Aim-This study was designed to test the ability of a portable computer driven, head mounted visual field testing system to perform automated perimetry on patients at their bedside and to compare these results with the ″gold standard″ for bedside examinations, confrontation visual fields. Methods-The Kasha visual field system is a portable automated perimeter which utilises a virtual reality headset. 37 neurosurgery patients were examined at their bedside with a central 24 degree suprathreshold testing strategy after confrontation visual field testing. The patterns of visual field defects were categorised and compared with the results of confrontation testing. Results-A total of 42 field examinations were completed on 37 patients, and the average testing time for both eyes was 4.8 minutes with the perimetry system. Each of the 11 fields (100%) classified with defects on confrontation testing was similarly categorised on head mounted perimetry. 26 out of 31 (84%) visual fields were normal on both confrontation and perimetry testing, while five out of the 31 fields (16%) which were full on confrontation had visual field defects identified by head mounted perimetry. Conclusion-The head mounted, automated perimetry system proved easily portable and convenient for examining neurosurgical patients at their bedside in the perioperative period. The device demonstrated equal sensitivity to confrontation visual field testing methods in detecting field defects and offers the advantage of standardised, quantifiable testing with graphic results for follow up examinations.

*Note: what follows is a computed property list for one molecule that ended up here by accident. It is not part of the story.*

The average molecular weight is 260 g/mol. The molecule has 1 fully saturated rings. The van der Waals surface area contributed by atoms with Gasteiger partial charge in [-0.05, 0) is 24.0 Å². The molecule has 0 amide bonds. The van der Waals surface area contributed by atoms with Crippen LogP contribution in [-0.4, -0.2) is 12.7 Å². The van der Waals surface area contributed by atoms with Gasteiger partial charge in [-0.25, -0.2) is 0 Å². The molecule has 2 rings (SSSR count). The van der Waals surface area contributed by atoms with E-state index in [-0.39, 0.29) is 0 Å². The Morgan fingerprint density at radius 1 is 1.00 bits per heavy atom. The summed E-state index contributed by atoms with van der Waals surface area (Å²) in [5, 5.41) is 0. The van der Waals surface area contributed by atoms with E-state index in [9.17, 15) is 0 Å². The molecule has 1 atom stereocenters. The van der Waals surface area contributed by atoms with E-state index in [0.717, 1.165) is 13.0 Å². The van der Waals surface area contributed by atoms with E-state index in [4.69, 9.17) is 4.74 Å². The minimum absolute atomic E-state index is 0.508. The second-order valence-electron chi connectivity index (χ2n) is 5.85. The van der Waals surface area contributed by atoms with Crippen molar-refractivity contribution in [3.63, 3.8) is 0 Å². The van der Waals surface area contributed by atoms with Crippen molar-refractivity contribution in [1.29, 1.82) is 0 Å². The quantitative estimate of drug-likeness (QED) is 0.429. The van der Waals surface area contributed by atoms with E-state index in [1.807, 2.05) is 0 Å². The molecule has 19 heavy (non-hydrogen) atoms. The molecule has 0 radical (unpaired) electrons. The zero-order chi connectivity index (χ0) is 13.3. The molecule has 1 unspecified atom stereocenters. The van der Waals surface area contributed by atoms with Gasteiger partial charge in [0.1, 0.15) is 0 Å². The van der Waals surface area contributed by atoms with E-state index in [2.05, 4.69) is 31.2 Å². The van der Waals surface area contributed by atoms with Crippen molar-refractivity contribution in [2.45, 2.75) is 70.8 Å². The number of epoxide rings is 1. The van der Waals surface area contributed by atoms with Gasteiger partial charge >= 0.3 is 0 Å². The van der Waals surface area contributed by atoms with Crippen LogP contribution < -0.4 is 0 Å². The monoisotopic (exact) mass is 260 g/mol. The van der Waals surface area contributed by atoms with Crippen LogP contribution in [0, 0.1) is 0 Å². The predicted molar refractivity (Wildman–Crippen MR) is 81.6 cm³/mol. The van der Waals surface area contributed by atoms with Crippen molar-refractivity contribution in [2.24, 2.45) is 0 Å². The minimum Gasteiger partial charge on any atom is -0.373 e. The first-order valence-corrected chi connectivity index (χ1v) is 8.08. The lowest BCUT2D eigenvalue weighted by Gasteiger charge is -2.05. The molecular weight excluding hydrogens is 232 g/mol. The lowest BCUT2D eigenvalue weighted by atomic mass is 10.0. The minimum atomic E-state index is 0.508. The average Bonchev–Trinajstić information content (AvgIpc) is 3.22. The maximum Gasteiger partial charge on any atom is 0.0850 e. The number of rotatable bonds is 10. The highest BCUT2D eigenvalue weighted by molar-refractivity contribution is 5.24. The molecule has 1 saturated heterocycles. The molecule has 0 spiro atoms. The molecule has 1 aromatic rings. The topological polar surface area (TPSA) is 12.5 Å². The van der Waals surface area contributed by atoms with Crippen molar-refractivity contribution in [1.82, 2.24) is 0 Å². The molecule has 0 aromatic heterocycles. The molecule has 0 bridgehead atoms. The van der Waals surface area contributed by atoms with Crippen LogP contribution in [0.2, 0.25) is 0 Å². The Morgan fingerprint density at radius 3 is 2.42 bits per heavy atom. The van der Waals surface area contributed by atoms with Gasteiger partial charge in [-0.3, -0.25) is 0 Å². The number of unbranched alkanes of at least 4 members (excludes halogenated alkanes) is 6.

ASJC Scopus subject areas
- Sensory Systems
- Cellular and Molecular Neuroscience